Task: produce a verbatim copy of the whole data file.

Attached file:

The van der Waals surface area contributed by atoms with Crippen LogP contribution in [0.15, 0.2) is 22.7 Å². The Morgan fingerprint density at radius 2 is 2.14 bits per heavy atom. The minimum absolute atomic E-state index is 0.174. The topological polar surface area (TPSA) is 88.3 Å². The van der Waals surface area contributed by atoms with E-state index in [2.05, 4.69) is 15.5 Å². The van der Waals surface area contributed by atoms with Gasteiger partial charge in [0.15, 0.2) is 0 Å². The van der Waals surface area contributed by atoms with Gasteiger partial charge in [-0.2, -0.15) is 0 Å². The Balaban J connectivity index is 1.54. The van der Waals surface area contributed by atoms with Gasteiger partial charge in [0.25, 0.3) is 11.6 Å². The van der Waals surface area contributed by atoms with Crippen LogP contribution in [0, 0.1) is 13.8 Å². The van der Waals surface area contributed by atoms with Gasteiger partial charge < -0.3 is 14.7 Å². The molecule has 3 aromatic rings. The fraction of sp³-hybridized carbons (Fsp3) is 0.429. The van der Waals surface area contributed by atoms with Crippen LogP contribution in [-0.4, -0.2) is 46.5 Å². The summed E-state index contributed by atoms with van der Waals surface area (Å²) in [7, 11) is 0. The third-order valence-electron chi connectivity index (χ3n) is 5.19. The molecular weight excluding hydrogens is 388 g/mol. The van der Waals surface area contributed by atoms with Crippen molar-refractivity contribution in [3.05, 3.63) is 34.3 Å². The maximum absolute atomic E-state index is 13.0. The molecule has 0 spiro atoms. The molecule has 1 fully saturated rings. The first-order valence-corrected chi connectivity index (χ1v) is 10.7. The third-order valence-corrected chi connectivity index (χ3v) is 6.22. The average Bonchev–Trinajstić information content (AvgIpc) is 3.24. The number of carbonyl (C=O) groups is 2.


The van der Waals surface area contributed by atoms with Crippen LogP contribution in [0.15, 0.2) is 22.7 Å². The Morgan fingerprint density at radius 2 is 2.14 bits per heavy atom. The minimum absolute atomic E-state index is 0.174. The topological polar surface area (TPSA) is 88.3 Å². The van der Waals surface area contributed by atoms with E-state index in [2.05, 4.69) is 15.5 Å². The van der Waals surface area contributed by atoms with Gasteiger partial charge in [0.15, 0.2) is 0 Å². The van der Waals surface area contributed by atoms with Gasteiger partial charge in [-0.2, -0.15) is 0 Å². The Balaban J connectivity index is 1.54. The van der Waals surface area contributed by atoms with Gasteiger partial charge in [0.25, 0.3) is 11.6 Å². The van der Waals surface area contributed by atoms with Crippen LogP contribution in [0, 0.1) is 13.8 Å². The van der Waals surface area contributed by atoms with Gasteiger partial charge < -0.3 is 14.7 Å². The molecule has 3 aromatic rings. The fraction of sp³-hybridized carbons (Fsp3) is 0.429. The van der Waals surface area contributed by atoms with Crippen LogP contribution in [-0.4, -0.2) is 46.5 Å². The summed E-state index contributed by atoms with van der Waals surface area (Å²) in [7, 11) is 0. The third-order valence-electron chi connectivity index (χ3n) is 5.19. The molecular weight excluding hydrogens is 388 g/mol. The van der Waals surface area contributed by atoms with Crippen molar-refractivity contribution in [3.05, 3.63) is 34.3 Å². The maximum absolute atomic E-state index is 13.0. The molecule has 0 spiro atoms. The molecule has 1 fully saturated rings. The first-order valence-corrected chi connectivity index (χ1v) is 10.7. The third-order valence-corrected chi connectivity index (χ3v) is 6.22. The average Bonchev–Trinajstić information content (AvgIpc) is 3.24. The number of carbonyl (C=O) groups is 2.